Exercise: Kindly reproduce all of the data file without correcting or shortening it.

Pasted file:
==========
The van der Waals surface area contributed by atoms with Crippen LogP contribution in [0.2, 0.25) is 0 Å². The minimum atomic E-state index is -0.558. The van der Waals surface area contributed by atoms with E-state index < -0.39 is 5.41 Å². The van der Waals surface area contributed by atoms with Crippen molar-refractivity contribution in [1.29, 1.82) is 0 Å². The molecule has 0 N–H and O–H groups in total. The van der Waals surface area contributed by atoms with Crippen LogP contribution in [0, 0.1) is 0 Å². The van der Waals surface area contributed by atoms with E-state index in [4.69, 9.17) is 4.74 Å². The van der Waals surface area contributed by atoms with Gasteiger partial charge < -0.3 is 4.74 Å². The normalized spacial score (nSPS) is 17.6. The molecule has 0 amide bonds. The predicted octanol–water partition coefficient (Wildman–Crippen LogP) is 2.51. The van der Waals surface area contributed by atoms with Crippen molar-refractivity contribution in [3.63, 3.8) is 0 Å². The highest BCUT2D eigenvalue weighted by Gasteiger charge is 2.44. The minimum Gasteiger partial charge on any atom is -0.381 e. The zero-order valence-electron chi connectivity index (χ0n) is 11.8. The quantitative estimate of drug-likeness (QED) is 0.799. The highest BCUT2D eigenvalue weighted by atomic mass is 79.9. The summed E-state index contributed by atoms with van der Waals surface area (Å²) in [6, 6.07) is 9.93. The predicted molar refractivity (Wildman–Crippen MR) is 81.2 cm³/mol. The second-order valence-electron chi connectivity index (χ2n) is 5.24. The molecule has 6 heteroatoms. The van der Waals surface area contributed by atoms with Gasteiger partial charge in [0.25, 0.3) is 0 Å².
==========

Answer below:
The van der Waals surface area contributed by atoms with Crippen LogP contribution in [0.2, 0.25) is 0 Å². The minimum atomic E-state index is -0.558. The van der Waals surface area contributed by atoms with E-state index < -0.39 is 5.41 Å². The van der Waals surface area contributed by atoms with Crippen molar-refractivity contribution in [1.29, 1.82) is 0 Å². The molecule has 0 N–H and O–H groups in total. The van der Waals surface area contributed by atoms with Crippen LogP contribution in [0, 0.1) is 0 Å². The van der Waals surface area contributed by atoms with E-state index in [4.69, 9.17) is 4.74 Å². The van der Waals surface area contributed by atoms with Gasteiger partial charge < -0.3 is 4.74 Å². The normalized spacial score (nSPS) is 17.6. The molecule has 0 amide bonds. The predicted octanol–water partition coefficient (Wildman–Crippen LogP) is 2.51. The van der Waals surface area contributed by atoms with Crippen molar-refractivity contribution in [3.63, 3.8) is 0 Å². The highest BCUT2D eigenvalue weighted by Gasteiger charge is 2.44. The minimum Gasteiger partial charge on any atom is -0.381 e. The zero-order valence-electron chi connectivity index (χ0n) is 11.8. The quantitative estimate of drug-likeness (QED) is 0.799. The highest BCUT2D eigenvalue weighted by atomic mass is 79.9. The summed E-state index contributed by atoms with van der Waals surface area (Å²) in [6, 6.07) is 9.93. The predicted molar refractivity (Wildman–Crippen MR) is 81.2 cm³/mol. The second-order valence-electron chi connectivity index (χ2n) is 5.24. The molecule has 6 heteroatoms. The van der Waals surface area contributed by atoms with Gasteiger partial charge in [0.25, 0.3) is 0 Å².